Tech-based projects a drag on otherwise robust ETP
By Karamjit Singh November 29, 2012
- Foundry project with 78,000 monthly wafers output fails to get off ground due to insolvency case in Germany
- 1Malaysia email still struggling to strike a chord with Malaysians, company leading it, Tricubes Bhd delisted
IT IS already two years since the Economic Transformation Program (ETP) kicked off with 131 Entry Point Projects or EPPs as the early fuel for the initiative to accelerate growth in Malaysia.
Since then, the Performance Management and Delivery Unit (Pemandu) of the Prime Minister’s Department has recorded a total of 152 EPPs involving both the private and public sectors, out of which 149 projects have been announced with a total committed investment of RM212 billion.
[RM1 = US$0.33]
There were many examples that Pemandu chief executive officer Datuk Seri Idris Jala gave that illustrated the strong progress made, but for Digital News Asia (DNA), what stood out was the fact that two technology-related projects loomed large among the few projects that stalled or did not take off at all.
The first is of course the 1Malaysia email or MyEmail project from last year that was taken by then public-listed Tricubes Bhd. It recently lost its listing status as it was not able to regularize its financials.
The poor take-off of the 1Malaysia email project probably had a big role in this with the company investing RM5 million to get the system in place. But the returns have been paltry with just 22,000 Malaysians registering for it.
Idris pointed to this low take-up as proof that the Government did not force people to adopt the 1Malaysia email service. “Not a single sen of government money went into the project, and while critics said we were going to force Malaysians to use it, we never did say that,” he said.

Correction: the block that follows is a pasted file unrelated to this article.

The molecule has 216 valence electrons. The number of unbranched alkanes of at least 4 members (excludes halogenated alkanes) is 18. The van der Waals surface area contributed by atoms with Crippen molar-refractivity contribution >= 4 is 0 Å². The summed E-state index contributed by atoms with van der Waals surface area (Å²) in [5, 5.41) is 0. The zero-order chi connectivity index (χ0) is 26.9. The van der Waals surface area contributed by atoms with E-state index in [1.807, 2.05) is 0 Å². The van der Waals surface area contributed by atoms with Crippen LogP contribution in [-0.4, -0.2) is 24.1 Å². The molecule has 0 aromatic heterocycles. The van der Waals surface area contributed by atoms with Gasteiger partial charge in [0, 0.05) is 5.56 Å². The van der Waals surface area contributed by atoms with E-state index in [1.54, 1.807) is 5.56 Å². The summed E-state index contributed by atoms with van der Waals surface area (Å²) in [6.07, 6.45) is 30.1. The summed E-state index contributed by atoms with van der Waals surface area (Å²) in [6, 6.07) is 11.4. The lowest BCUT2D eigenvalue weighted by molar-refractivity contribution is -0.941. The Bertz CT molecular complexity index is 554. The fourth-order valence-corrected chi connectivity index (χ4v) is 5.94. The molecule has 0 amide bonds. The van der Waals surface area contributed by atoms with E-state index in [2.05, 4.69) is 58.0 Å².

Instead, tax money was spent to counter the allegations that were spread about it. “If people did not bluff, we would not have had to spend tax money on this [in the form of media advertorials],” he claimed.
At the same time, Idris said that Pemandu believes that the idea of automating email on government-related matters to Malaysians is a good idea and welcomes anyone who can come up with a way of doing this.
The other technology-related project was in the semiconductor space and involved a small German fabrication company called L Foundry which also has foundries in France and Russia.
The company wanted to shut down its operations in France and relocate operations to Kulim Hi-Tech Park where it eventually planned to set up five foundries with a combined capacity of 78,000 wafers a month.
But its German facility filed for insolvency and that scuppered any plans for its Malaysia relocation. Interestingly however, Idris said that the targeted output of 78,000 wafers a month remains as Pemandu feels the extra capacity is important and is asking existing semiconductor plants in Malaysia to take up the slack. It is working with the newly formed Semiconductor Fabrication Association of Malaysia.
However, anyone who understands the workings of the semiconductor sector, especially foundries, will know that no foundry will make a single wafer unless there is a confirmed buyer for the chips that come out from that wafer.
So, this foisting of a not small amount of 78,000 wafers just because there is a target by Pemandu that needs to be met seemed strange and against business logic.
During the Q&A session, DNA asked Idris to clarify his comments. “We will not ask people to increase production willy-nilly, without taking commercial and market conditions into the equation,” he said. “Can they expand capacity? Is it feasible? Will it sacrifice their profitability?”
He said that it is Pemandu’s judgement call that the Malaysian-based semiconductor foundries can pick up this slack but at the same time, “we will not make people do it if it does not make commercial sense. In this case we will scale down the target.”
Disclosure: Karamjit Singh is editorial advisor to http://www.businesscircle.com.my/, a business blog that Pemandu runs.